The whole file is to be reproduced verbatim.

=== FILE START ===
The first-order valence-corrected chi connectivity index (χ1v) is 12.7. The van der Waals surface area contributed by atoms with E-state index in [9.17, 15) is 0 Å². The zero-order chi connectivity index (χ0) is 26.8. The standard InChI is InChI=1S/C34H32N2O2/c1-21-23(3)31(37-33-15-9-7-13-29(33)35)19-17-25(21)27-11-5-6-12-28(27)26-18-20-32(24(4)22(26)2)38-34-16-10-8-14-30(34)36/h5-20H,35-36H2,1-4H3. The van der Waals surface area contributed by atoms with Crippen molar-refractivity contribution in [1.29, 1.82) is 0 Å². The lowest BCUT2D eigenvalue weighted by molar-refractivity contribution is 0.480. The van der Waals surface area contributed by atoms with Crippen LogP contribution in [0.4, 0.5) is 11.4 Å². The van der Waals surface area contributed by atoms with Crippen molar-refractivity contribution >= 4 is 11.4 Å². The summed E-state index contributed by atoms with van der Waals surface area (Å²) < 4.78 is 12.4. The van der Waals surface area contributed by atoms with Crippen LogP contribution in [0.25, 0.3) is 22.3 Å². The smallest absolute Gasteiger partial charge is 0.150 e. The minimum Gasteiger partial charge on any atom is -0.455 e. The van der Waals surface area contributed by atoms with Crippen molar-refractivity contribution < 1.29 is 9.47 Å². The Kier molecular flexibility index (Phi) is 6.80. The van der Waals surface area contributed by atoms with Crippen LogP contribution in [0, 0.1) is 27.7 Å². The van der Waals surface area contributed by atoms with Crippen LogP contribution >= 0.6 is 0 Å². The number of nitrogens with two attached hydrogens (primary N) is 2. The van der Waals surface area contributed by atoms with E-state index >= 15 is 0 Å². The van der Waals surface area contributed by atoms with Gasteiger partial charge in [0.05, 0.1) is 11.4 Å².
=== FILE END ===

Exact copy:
The first-order valence-corrected chi connectivity index (χ1v) is 12.7. The van der Waals surface area contributed by atoms with E-state index in [9.17, 15) is 0 Å². The zero-order chi connectivity index (χ0) is 26.8. The standard InChI is InChI=1S/C34H32N2O2/c1-21-23(3)31(37-33-15-9-7-13-29(33)35)19-17-25(21)27-11-5-6-12-28(27)26-18-20-32(24(4)22(26)2)38-34-16-10-8-14-30(34)36/h5-20H,35-36H2,1-4H3. The van der Waals surface area contributed by atoms with Crippen molar-refractivity contribution in [1.29, 1.82) is 0 Å². The lowest BCUT2D eigenvalue weighted by molar-refractivity contribution is 0.480. The van der Waals surface area contributed by atoms with Crippen LogP contribution in [0.4, 0.5) is 11.4 Å². The van der Waals surface area contributed by atoms with Crippen molar-refractivity contribution >= 4 is 11.4 Å². The summed E-state index contributed by atoms with van der Waals surface area (Å²) < 4.78 is 12.4. The van der Waals surface area contributed by atoms with Crippen LogP contribution in [0.25, 0.3) is 22.3 Å². The smallest absolute Gasteiger partial charge is 0.150 e. The minimum Gasteiger partial charge on any atom is -0.455 e. The van der Waals surface area contributed by atoms with Crippen molar-refractivity contribution < 1.29 is 9.47 Å². The Kier molecular flexibility index (Phi) is 6.80. The van der Waals surface area contributed by atoms with Crippen LogP contribution in [0, 0.1) is 27.7 Å². The van der Waals surface area contributed by atoms with Crippen LogP contribution >= 0.6 is 0 Å². The number of nitrogens with two attached hydrogens (primary N) is 2. The van der Waals surface area contributed by atoms with E-state index >= 15 is 0 Å². The van der Waals surface area contributed by atoms with Gasteiger partial charge in [0.05, 0.1) is 11.4 Å².